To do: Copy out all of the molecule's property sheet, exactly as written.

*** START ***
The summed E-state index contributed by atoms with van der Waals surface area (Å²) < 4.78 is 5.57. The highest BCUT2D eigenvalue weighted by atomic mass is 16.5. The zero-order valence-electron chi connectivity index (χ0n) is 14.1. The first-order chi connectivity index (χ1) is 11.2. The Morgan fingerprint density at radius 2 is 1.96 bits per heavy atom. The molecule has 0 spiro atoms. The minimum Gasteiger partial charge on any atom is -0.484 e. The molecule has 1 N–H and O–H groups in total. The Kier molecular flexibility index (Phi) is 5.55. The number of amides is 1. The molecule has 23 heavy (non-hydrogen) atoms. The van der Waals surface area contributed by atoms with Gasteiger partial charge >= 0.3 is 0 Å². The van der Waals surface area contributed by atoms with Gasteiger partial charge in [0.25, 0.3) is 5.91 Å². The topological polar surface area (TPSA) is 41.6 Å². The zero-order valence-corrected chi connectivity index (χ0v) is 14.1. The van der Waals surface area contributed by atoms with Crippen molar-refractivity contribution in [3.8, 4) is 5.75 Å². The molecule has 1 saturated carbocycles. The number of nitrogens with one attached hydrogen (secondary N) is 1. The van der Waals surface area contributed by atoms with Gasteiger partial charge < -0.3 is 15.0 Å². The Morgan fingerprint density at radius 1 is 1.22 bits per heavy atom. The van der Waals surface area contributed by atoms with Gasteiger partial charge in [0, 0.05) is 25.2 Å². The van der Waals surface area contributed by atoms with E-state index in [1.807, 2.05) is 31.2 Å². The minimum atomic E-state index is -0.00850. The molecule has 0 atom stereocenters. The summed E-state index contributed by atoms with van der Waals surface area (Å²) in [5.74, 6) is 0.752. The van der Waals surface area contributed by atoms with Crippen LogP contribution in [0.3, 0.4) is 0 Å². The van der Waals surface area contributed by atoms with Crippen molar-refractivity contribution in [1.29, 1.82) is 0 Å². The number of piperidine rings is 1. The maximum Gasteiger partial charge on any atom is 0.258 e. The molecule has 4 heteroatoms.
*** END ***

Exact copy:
The summed E-state index contributed by atoms with van der Waals surface area (Å²) < 4.78 is 5.57. The highest BCUT2D eigenvalue weighted by atomic mass is 16.5. The zero-order valence-electron chi connectivity index (χ0n) is 14.1. The first-order chi connectivity index (χ1) is 11.2. The Morgan fingerprint density at radius 2 is 1.96 bits per heavy atom. The molecule has 0 spiro atoms. The minimum Gasteiger partial charge on any atom is -0.484 e. The molecule has 1 N–H and O–H groups in total. The Kier molecular flexibility index (Phi) is 5.55. The number of amides is 1. The molecule has 23 heavy (non-hydrogen) atoms. The van der Waals surface area contributed by atoms with Gasteiger partial charge >= 0.3 is 0 Å². The van der Waals surface area contributed by atoms with Gasteiger partial charge in [0.25, 0.3) is 5.91 Å². The topological polar surface area (TPSA) is 41.6 Å². The zero-order valence-corrected chi connectivity index (χ0v) is 14.1. The van der Waals surface area contributed by atoms with Crippen molar-refractivity contribution in [3.8, 4) is 5.75 Å². The molecule has 1 saturated carbocycles. The number of nitrogens with one attached hydrogen (secondary N) is 1. The van der Waals surface area contributed by atoms with Gasteiger partial charge < -0.3 is 15.0 Å². The Morgan fingerprint density at radius 1 is 1.22 bits per heavy atom. The van der Waals surface area contributed by atoms with Gasteiger partial charge in [0, 0.05) is 25.2 Å². The van der Waals surface area contributed by atoms with E-state index in [1.807, 2.05) is 31.2 Å². The minimum atomic E-state index is -0.00850. The molecule has 0 atom stereocenters. The summed E-state index contributed by atoms with van der Waals surface area (Å²) in [5.74, 6) is 0.752. The van der Waals surface area contributed by atoms with Crippen LogP contribution in [0.3, 0.4) is 0 Å². The van der Waals surface area contributed by atoms with Crippen molar-refractivity contribution in [1.29, 1.82) is 0 Å². The number of piperidine rings is 1. The maximum Gasteiger partial charge on any atom is 0.258 e. The molecule has 4 heteroatoms.